Posts Tagged ‘brain’

In a Photo Rut? Stanford Study Finds That Walking Improves Creativity

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Feel a bit dry when it comes to being creative with your photography? Try taking a walk — or, more specifically, a photo walk. A study over at Stanford has found that walking around can give you a significant boost in creativity.
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Neurocam is Like a Google Glass Camera That You Control with Brain Waves

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Google is planning on rolling wearable camera glasses out to the general public in the near future, so we may soon be hearing utterances of “okay glass” all around us as owners snap photos with voice control. If using your voice as a shutter isn’t your thing, you might want to start waiting for the Neurocam. It’s a crazy iPhone-based camera system that uses your brain waves to snap photos!
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Learning Photography Boosts Memory in Seniors, Study Finds

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Good news, camera weenies — not only does photography make you attractive and rich, it helps your brain stay sharp as you age. That’s the conclusion of a new University of Texas study that evaluated a number of different types of activities to see how they affected cognitive skills — particularly memory — in the elderly. Read more…

How Artificial Intelligence Reconstructs Our Minds and Lives Using Our Photos

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Data is embedded in our environment, in our behavior, and in our genes. Over the past two years, the world has generated 90% of all the data we have today. The information has always been there, but now we can extract and collect massive amounts of it.

Given the explosion of mobile photography, social media based photo sharing, and video streaming, it’s likely that a large portion of the data we collect and create comes in the form of digital images. Read more…

The Decisive Moment and the Brain

A look at the science behind conscious and unconscious awareness, and how the brain allows photographers to know things with intuition

Aug 12, 2013 · Joshua Sarinana

The Science of G.A.S.

A look at the reasons behind Gear Acquisition Syndrome (G.A.S.), when people get hooked on buying camera equipment they don't need

Aug 03, 2013 · Joshua Sarinana

MIOPS: Smartphone Controllable High Speed Camera Trigger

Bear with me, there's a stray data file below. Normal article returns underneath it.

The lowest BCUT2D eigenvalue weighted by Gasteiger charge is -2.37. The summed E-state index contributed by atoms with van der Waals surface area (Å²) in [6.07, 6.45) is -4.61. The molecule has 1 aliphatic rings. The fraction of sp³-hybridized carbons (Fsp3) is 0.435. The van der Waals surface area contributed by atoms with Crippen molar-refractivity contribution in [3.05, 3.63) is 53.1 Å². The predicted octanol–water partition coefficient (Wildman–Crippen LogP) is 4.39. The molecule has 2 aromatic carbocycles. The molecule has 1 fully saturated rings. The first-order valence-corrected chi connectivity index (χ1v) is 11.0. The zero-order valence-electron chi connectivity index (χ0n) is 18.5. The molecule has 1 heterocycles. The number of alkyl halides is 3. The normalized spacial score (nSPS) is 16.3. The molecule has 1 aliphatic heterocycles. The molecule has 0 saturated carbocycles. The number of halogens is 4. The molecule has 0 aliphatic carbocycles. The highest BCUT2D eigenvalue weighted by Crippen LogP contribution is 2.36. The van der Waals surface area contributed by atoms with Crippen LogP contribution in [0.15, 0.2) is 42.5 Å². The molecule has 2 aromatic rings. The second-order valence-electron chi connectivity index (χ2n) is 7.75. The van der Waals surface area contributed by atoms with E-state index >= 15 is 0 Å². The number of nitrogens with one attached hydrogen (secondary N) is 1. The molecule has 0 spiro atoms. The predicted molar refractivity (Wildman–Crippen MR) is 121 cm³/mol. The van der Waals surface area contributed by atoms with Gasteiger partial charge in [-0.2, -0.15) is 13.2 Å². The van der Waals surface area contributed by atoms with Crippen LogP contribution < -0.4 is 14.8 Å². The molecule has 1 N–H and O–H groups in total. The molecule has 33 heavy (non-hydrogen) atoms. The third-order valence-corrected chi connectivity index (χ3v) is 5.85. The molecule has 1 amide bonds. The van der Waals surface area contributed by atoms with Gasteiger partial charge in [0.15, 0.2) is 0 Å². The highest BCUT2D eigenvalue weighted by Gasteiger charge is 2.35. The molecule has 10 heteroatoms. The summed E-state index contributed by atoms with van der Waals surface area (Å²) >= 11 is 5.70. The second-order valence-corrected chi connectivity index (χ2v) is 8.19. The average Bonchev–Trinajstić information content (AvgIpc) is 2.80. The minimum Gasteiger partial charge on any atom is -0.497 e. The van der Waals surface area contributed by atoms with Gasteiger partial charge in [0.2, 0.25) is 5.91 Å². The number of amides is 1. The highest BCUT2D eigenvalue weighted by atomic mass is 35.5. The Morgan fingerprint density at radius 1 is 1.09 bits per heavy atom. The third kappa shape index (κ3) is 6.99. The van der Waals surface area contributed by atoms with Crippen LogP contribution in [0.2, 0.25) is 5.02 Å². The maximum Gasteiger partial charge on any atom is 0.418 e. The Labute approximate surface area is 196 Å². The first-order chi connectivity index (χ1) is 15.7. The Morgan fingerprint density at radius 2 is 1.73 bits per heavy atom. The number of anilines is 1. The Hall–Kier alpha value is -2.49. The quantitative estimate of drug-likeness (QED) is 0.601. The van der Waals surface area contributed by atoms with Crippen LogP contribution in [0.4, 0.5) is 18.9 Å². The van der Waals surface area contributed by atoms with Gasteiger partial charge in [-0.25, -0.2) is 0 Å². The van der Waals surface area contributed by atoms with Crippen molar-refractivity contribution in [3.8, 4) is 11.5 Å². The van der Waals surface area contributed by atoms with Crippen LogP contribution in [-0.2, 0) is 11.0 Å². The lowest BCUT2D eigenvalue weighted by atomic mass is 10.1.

MIOPS is a new smartphone-controlled camera trigger that combines all of the features photographers want in a high-speed camera trigger into one convenient device.

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Manipulated Photographs, Manipulated Memories

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Photo manipulation is nearly as old, if not as old, as photography itself. It has been used in state propaganda, to unify nations, for aesthetic and creative expression, to generate fear, and the list goes on and on.

As technology advances, altering photographic images has become quite easy. This begs the question: do the images we see convey accurate information?
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Memories, Photographs, and the Human Brain

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There has been a good deal written about the similarities of the camera to the eye as well as the computer to human memory. What I would like to do is clarify the uniqueness of the human brain from camera technology and at the same time show the similarities between brain function, photography and cognition.
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The Best Photo I Didn’t Take: Snapping a Photo with the Camera Between My Ears

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It was a day of typically brutal summer heat in Phoenix, and I had the air conditioner blasting as I raced down the freeway en route to some event I was obliged to cover in my role as a general-assignment newspaper reporter.

The scene came to me in pieces as I glanced to the other side of the roadway. A car on the shoulder, broken down and steam billowing from under the raised hood. Somebody, presumably the driver, sitting on the grass embankment nearby, head in his hands. Wearing a full-on clown outfit — wild hair, floppy shoes, pancake makeup, red nose, the whole package. And looking about as morose and defeated as a clown can get.
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Give Your DSLR a Brain by Connecting an Android Phone

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Here’s a walkthrough of how I hooked up my Android phone to my DSLR. Why did I do this? Because of Dropbox, social media, quick editing for the web, an intervalometer, macro/low-angle photography, an external LCD screen for video, Wi-Fi, and more.
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